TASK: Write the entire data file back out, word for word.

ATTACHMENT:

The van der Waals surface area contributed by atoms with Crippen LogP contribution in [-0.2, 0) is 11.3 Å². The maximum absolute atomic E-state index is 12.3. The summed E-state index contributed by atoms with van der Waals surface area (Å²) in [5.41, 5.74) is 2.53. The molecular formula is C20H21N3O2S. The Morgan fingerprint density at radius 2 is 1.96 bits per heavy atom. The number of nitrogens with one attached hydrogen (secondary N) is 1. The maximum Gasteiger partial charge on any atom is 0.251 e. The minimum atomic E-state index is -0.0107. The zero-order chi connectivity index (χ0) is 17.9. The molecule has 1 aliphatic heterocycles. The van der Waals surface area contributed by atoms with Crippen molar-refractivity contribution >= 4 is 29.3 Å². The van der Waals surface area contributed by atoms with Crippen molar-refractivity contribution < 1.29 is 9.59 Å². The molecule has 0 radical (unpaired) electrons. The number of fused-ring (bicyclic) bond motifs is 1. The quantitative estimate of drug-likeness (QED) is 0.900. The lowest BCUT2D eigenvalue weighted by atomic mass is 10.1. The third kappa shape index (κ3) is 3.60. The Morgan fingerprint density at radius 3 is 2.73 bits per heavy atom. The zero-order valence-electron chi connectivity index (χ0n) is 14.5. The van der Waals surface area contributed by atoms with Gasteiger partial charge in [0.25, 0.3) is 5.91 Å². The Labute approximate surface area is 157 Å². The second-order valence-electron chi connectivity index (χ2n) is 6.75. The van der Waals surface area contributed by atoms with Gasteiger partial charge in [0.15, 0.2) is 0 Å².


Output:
The van der Waals surface area contributed by atoms with Crippen LogP contribution in [-0.2, 0) is 11.3 Å². The maximum absolute atomic E-state index is 12.3. The summed E-state index contributed by atoms with van der Waals surface area (Å²) in [5.41, 5.74) is 2.53. The molecular formula is C20H21N3O2S. The Morgan fingerprint density at radius 2 is 1.96 bits per heavy atom. The number of nitrogens with one attached hydrogen (secondary N) is 1. The maximum Gasteiger partial charge on any atom is 0.251 e. The minimum atomic E-state index is -0.0107. The zero-order chi connectivity index (χ0) is 17.9. The molecule has 1 aliphatic heterocycles. The van der Waals surface area contributed by atoms with Crippen molar-refractivity contribution >= 4 is 29.3 Å². The van der Waals surface area contributed by atoms with Crippen molar-refractivity contribution < 1.29 is 9.59 Å². The molecule has 0 radical (unpaired) electrons. The number of fused-ring (bicyclic) bond motifs is 1. The quantitative estimate of drug-likeness (QED) is 0.900. The lowest BCUT2D eigenvalue weighted by atomic mass is 10.1. The third kappa shape index (κ3) is 3.60. The Morgan fingerprint density at radius 3 is 2.73 bits per heavy atom. The zero-order valence-electron chi connectivity index (χ0n) is 14.5. The van der Waals surface area contributed by atoms with Gasteiger partial charge in [0.25, 0.3) is 5.91 Å². The Labute approximate surface area is 157 Å². The second-order valence-electron chi connectivity index (χ2n) is 6.75. The van der Waals surface area contributed by atoms with Gasteiger partial charge in [0.15, 0.2) is 0 Å².